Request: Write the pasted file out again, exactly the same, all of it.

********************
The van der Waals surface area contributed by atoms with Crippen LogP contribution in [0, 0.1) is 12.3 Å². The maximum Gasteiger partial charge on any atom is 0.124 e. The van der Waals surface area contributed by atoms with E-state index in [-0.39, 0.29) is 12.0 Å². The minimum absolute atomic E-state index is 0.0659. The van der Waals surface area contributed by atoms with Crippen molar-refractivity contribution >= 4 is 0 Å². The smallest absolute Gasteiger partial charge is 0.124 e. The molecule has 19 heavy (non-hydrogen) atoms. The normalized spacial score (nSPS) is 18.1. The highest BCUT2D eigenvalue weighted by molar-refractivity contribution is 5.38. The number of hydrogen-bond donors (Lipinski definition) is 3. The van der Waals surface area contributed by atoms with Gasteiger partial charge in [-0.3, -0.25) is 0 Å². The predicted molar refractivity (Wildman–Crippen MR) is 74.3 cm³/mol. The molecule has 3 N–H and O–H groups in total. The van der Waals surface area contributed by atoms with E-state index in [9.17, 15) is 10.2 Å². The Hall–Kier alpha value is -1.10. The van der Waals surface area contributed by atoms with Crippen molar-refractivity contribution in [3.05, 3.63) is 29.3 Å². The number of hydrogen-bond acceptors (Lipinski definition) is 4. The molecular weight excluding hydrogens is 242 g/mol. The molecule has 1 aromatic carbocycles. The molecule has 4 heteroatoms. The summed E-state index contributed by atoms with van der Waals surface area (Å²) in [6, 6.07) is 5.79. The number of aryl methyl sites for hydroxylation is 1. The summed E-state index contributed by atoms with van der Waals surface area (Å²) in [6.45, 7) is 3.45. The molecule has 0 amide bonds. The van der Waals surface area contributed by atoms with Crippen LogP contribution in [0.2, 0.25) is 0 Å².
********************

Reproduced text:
The van der Waals surface area contributed by atoms with Crippen LogP contribution in [0, 0.1) is 12.3 Å². The maximum Gasteiger partial charge on any atom is 0.124 e. The van der Waals surface area contributed by atoms with E-state index in [-0.39, 0.29) is 12.0 Å². The minimum absolute atomic E-state index is 0.0659. The van der Waals surface area contributed by atoms with Crippen molar-refractivity contribution >= 4 is 0 Å². The smallest absolute Gasteiger partial charge is 0.124 e. The molecule has 19 heavy (non-hydrogen) atoms. The normalized spacial score (nSPS) is 18.1. The highest BCUT2D eigenvalue weighted by molar-refractivity contribution is 5.38. The number of hydrogen-bond donors (Lipinski definition) is 3. The van der Waals surface area contributed by atoms with Gasteiger partial charge in [-0.3, -0.25) is 0 Å². The predicted molar refractivity (Wildman–Crippen MR) is 74.3 cm³/mol. The molecule has 3 N–H and O–H groups in total. The van der Waals surface area contributed by atoms with E-state index in [9.17, 15) is 10.2 Å². The Hall–Kier alpha value is -1.10. The van der Waals surface area contributed by atoms with Crippen molar-refractivity contribution in [3.05, 3.63) is 29.3 Å². The number of hydrogen-bond acceptors (Lipinski definition) is 4. The molecular weight excluding hydrogens is 242 g/mol. The molecule has 1 aromatic carbocycles. The molecule has 4 heteroatoms. The summed E-state index contributed by atoms with van der Waals surface area (Å²) in [6, 6.07) is 5.79. The number of aryl methyl sites for hydroxylation is 1. The summed E-state index contributed by atoms with van der Waals surface area (Å²) in [6.45, 7) is 3.45. The molecule has 0 amide bonds. The van der Waals surface area contributed by atoms with Crippen LogP contribution in [0.2, 0.25) is 0 Å².